By Alex Caban-Echevarria
The evolution of Parkland High School (PHS) began with a $77 million construction project completed in 1999, the most expensive in the region. Built on 128 acres along North Cedar Crest Boulevard, it is home to ~3,000 students and is two and a half times larger than the old facility. PHS, with a 90% white student population, is the suburban counterpart to William Allen High School (WAHS) in Allentown School District (ASD). A larger high school was needed as more students joined the district due to white families that could afford to move to the suburbs of Parkland School District (PSD).
This move reflects how Allentown has a 60% white population and WAHS serves 90% minoritized students with a 69% graduation rate, versus PHS boasting a 95% graduation rate. According to a Master’s thesis from Lehigh University’s department of political science, “ASD’s student demographics flipped entirely to represent a disproportionate number of Black and Latinx students relative to the general city’s racial breakdown. The failure of the ASD to extend its initial education desegregation progress in 1970 is based on the long-term impact of urban renewal.”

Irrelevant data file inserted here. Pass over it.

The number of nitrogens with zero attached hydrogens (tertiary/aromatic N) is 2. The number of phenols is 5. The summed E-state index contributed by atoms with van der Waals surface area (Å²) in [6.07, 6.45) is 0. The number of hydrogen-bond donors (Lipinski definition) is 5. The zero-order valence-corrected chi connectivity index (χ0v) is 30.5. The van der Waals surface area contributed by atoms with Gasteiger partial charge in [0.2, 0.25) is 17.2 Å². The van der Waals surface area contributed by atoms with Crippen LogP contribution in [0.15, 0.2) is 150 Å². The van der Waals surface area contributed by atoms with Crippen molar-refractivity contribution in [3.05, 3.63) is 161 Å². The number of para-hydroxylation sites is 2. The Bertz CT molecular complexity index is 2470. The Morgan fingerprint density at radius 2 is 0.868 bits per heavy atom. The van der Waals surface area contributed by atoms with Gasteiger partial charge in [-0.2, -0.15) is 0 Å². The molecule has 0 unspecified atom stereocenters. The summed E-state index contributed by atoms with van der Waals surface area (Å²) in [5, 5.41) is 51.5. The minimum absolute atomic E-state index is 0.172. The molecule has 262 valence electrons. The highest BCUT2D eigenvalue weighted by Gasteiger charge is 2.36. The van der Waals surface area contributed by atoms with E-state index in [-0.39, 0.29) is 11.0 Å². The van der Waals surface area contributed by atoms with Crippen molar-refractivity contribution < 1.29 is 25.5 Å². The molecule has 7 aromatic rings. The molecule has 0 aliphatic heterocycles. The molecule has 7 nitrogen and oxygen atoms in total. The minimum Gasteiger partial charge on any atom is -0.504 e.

Sean Fisher, former teacher at PHS, sees its biggest problem as the focus on college preparation. “Not everybody is capable of going to college, stop teaching the kids that college is for everybody,” he says. “I feel like the middle gets left out sometimes.”
Property taxes are higher in Allentown compared to PSD. Yet, PSD is able to spend $13,878 of their local revenue per student, which is triple the amount per student as Allentown, $4,889. This amount is supplemented by state and federal funding, but at a much higher rate in ASD than PSD, leading to a greater reliance in ASD on state standards.
The COVID-19 pandemic revealed that many WAHS students do not own personal laptops, which made the shift to virtual classrooms impossible. “I think a lot of it goes back to that,” says Fisher. “Allen [WAHS] didn’t have any laptops for the kids, why? And they’re scrambling. Why is it you turn around and at Parkland [PHS], there’s another wealthy donor alumni who comes along, ‘Oh, here’s $10,000, go buy the kids new iPads?’”